“To this moment, I still remember his first arrival to Canada,” Misha Bazelevskyy’s brother, Andriy, said of his move from Ukraine. “He came out of the car and just stretched his hands and he said, ‘Yeah! Finally!’”
Mykhaylo (Misha) Bazelevskyy was excited to start a new chapter in Edmonton. The then-17-year-old student born in Odessa, Ukraine, started school at MacEwan University soon after, having immigrated to Canada to study supply chain management.
During his studies, Misha participated in exchanges in Lille and Nice, France.
He died in the attack on a Bastille Day crowd on July 14 while on exchange in Nice for a three-week international educational program in entrepreneurship. He was 22 years old.
Misha’s family and friends recalled him being particularly excited for his trip to Nice, as he enjoyed trying new things and approached life with a sense of adventure.
“Misha was a go-getter,” said Andriy. “He wanted to change the world and he wanted to make it better.”
He was interested in finding new avenues for better living, and wanted to pursue a career at Tesla Motors, where he could work toward this goal.
Andriy said Misha had applied to work at Tesla before, and that it’s likely his latest application is still being processed.
Misha expressed his eagerness to work for the automotive and energy-storage company in a Facebook post earlier this year.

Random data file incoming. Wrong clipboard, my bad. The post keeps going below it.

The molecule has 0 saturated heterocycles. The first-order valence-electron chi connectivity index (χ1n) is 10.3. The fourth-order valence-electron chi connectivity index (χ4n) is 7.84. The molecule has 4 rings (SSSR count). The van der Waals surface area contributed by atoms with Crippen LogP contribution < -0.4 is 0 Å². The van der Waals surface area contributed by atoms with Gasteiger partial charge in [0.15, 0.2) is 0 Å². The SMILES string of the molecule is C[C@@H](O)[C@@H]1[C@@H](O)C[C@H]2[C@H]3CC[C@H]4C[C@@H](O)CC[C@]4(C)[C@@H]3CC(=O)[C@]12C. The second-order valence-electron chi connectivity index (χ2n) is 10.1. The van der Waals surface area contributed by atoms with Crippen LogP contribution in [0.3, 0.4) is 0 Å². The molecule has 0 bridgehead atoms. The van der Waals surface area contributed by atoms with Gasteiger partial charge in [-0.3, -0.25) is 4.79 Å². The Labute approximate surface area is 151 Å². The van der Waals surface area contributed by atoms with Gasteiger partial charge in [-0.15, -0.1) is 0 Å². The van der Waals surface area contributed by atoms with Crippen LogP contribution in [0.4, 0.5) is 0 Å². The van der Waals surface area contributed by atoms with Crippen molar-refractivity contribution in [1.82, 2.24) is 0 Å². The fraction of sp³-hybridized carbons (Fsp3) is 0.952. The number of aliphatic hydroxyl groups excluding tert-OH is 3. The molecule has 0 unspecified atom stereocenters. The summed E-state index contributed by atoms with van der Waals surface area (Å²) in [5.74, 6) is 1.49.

“Dear Recruiters, please please look into my application! I want to be part of the movement! I am prepared for challenges and want to work hard, learn about every detail, and innovate at TESLA,” he wrote.
Andriy describes his younger brother as an out-of-the-box thinker, known best for his gentle manner and intense ambition.
As a child, Misha’s eagerness and enthusiasm drew him to ballroom dancing. Competing in both the standard and Latin streams of the sport, he travelled to Germany, London, Miami and Poland, winning several competitions in the process.
Andriy said Misha’s love for sport and travel shaped him into the man he was — a man who sought a life of excitement and elation.
“He enjoyed travel and change. He lived for that,” said Misha’s sister-in-law, Stephanie. “He loved to experience new things, and he was all about embracing any kind of opportunity that was out there.”
One of those opportunities was following in his brother Andriy’s footsteps by moving from his hometown of Velikodolynske to Edmonton.
Shortly after arriving in Canada, Misha grew a university career that embraced the campus community and everything it had to offer.
He was a students’ councillor and cross-country runner who was involved with clubs and sustainability on campus. During his time at MacEwan, he lived in student housing, working as a residence assistant.
“I think the way he contributed (to MacEwan University) is just evident in the way students talk about him,” said Andriy, who wasn’t previously aware of several of Misha’s successes due to his brother’s modesty and introversion.
Brittany Pitruniak ran for student council alongside Misha in their first year of university, and is one of many students who speak highly of him.
“The first thing that I think anybody was going to recognize in Misha was his smile,” she said. “He was always just a happy man. There was always just a positive spirit about him, and (he was) super enthusiastic to dive into whatever he was doing.”
Dimitar Ibrishimov, a close friend of Misha’s, said his positive spirit was apparent in everything he did.